The Atlanta City Planning Department circulated an online survey late last year to solicit residents’ input for the city’s massive overhaul of its outdated zoning code, but complaints that it was too confusing for regular people raised questions about how meaningful public input will be for the ATL Zoning 2.0 initiative, which will dictate how Atlanta can be built out for years to come.

Atlanta’s new planning chief, Jahnee Prince, acknowledged to Atlanta Civic Circle that some of the questions were quite complicated, in response to criticism from local affordable housing advocates that the survey, which closed Dec. 18, is “really confusing if you’re not a land-use professional.

Prince said on Tuesday that she has not yet seen the survey results, but she maintained that Atlanta is conducting a “very inclusive public outreach process” in its endeavor to rewrite the local land-use rulebook.

After completing the ATL Zoning 2.0 survey herself—which asked residents about complex planning systems, such as zone strings, frontage standards, and floor area ratio limits—Prince said in a Dec. 13 email that she found some of the questions “were quite technical.”

“Usually, you can tell if a question missed the mark by the comments section,” the planning chief said. “There could be a topic or two that we will have to follow up on.”

Other cities, Prince said, draft their zoning codes according to comprehensive development plans crafted by think tanks, and they don’t ask for community input until that’s done. By contrast, the Atlanta planning department has scheduled 13 rounds of public meetings and workshops for ATL Zoning 2.0.  

“We are taking a different, more inclusive path for our zoning ordinance rewrite process,” she said. “Everyone can participate in the zoning ordinance rewrite meetings. Everyone can participate in the survey. Everyone can read the information about zoning. Everyone can ask questions.”

Prince has been cagey about her goals for both the zoning code rewrite and the city planning department since Mayor Andre Dickens named her planning chief in September, but she’s already spooked local urban planning wonks by saying publicly she doesn’t plan to do away with single-family zoning—a land-use designation covering most of Atlanta’s residential property.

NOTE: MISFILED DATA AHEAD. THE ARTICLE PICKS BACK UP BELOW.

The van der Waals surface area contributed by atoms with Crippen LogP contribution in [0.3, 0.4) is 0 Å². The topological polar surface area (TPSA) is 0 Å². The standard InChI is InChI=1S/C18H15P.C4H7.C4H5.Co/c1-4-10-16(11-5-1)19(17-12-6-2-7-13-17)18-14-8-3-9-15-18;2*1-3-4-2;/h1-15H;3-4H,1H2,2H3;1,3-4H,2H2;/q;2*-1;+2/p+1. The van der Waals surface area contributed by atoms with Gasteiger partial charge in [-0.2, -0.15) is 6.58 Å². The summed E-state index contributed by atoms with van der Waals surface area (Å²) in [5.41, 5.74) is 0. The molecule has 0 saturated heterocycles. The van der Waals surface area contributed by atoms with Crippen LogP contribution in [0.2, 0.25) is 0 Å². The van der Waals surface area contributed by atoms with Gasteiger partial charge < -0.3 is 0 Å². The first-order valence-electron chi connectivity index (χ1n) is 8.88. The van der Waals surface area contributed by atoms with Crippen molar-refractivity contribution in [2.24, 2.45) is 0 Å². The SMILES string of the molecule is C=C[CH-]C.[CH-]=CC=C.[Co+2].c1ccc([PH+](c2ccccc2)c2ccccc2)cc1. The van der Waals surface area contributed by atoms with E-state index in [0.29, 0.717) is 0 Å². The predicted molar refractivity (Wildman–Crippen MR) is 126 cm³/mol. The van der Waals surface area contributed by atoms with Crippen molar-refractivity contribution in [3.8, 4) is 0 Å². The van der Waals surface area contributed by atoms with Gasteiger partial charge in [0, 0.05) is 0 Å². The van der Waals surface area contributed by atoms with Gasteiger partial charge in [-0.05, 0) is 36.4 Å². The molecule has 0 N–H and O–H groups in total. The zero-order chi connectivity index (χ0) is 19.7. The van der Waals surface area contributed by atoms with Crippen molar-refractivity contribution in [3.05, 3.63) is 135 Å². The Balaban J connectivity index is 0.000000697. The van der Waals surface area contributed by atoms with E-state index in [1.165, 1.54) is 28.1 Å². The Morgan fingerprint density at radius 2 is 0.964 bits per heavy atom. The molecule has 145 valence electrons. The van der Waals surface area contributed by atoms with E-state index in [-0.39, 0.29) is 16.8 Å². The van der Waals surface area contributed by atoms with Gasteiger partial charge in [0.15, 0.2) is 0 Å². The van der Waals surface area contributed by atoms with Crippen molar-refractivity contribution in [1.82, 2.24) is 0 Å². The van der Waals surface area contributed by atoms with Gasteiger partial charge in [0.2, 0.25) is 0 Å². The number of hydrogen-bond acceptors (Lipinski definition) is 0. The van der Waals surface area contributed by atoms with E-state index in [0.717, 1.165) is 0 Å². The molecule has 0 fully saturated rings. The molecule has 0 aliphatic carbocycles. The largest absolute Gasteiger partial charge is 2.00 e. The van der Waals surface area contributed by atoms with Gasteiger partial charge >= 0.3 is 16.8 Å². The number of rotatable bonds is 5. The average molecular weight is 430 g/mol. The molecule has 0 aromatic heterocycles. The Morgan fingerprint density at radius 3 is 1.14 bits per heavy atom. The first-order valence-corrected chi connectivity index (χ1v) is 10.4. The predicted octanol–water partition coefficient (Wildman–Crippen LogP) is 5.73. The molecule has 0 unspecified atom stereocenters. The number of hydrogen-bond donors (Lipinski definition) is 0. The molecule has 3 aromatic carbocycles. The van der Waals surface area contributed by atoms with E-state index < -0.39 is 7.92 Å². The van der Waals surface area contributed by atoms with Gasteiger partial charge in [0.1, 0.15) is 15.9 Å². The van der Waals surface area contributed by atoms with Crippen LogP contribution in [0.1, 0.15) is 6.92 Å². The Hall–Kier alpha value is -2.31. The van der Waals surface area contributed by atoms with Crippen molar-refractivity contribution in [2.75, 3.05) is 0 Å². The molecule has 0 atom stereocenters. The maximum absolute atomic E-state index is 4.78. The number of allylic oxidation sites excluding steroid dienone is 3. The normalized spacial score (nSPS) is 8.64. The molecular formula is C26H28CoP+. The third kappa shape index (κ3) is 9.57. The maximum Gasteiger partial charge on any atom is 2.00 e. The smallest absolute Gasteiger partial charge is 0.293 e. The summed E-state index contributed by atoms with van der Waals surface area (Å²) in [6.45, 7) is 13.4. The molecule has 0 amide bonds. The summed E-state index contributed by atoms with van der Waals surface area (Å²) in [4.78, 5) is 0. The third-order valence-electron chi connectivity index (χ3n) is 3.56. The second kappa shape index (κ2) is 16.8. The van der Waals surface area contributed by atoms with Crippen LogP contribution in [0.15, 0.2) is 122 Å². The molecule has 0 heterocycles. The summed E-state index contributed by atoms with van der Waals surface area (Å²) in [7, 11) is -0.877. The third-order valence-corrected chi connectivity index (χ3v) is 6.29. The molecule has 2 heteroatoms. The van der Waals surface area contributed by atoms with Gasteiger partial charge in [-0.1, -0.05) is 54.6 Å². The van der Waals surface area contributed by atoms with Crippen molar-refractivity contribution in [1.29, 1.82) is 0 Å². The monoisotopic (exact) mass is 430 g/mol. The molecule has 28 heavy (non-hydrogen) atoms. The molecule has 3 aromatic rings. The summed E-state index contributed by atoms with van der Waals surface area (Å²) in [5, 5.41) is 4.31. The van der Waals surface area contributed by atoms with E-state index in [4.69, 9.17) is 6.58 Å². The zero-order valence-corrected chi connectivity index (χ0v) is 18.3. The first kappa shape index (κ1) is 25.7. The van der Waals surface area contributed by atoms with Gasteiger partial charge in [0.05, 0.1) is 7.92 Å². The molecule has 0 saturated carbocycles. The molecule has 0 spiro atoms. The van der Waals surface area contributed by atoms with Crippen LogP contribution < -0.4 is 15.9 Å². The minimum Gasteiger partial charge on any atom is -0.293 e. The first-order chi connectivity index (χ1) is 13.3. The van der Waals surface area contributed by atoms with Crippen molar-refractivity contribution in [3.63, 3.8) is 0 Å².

Prince’s predecessor, Tim Keane, had said these restrictions are outdated and pose obstacles to developing new, denser types of affordable housing, which sparked vigorous opposition from many local neighborhood groups, such as Save Ansley Park.

But activist groups like Abundant Housing Atlanta, which lobbies for increased urban density and more diverse residential development, contend that lower-income Atlantans who could benefit from upzoning have little time to attend planning meetings and lack the urban design wherewithal to answer technical surveys. That means their interests could fall by the wayside, overshadowed by those of a few wealthier and more knowledgeable participants.

Prince said she appreciates the intricacy of the zoning process for regular folks, but she did not respond to Atlanta Civic Circle’s questions about how the planning department will weigh suggestions from different survey respondents and meeting attendees.

“Yes, writing a zoning ordinance is writing complex technical and legal language,” she conceded. “Not everyone has an urban design background; not everyone has a legal background. But lots of people have participated in our planning processes, and people know what they want for the future of their neighborhood.”

Atlantans interested in contributing to the planning department’s zoning code overhaul can find out about upcoming opportunities for public input here. The next public comment meeting to weigh in on ATL Zoning 2.0 is scheduled for Jan. 17.

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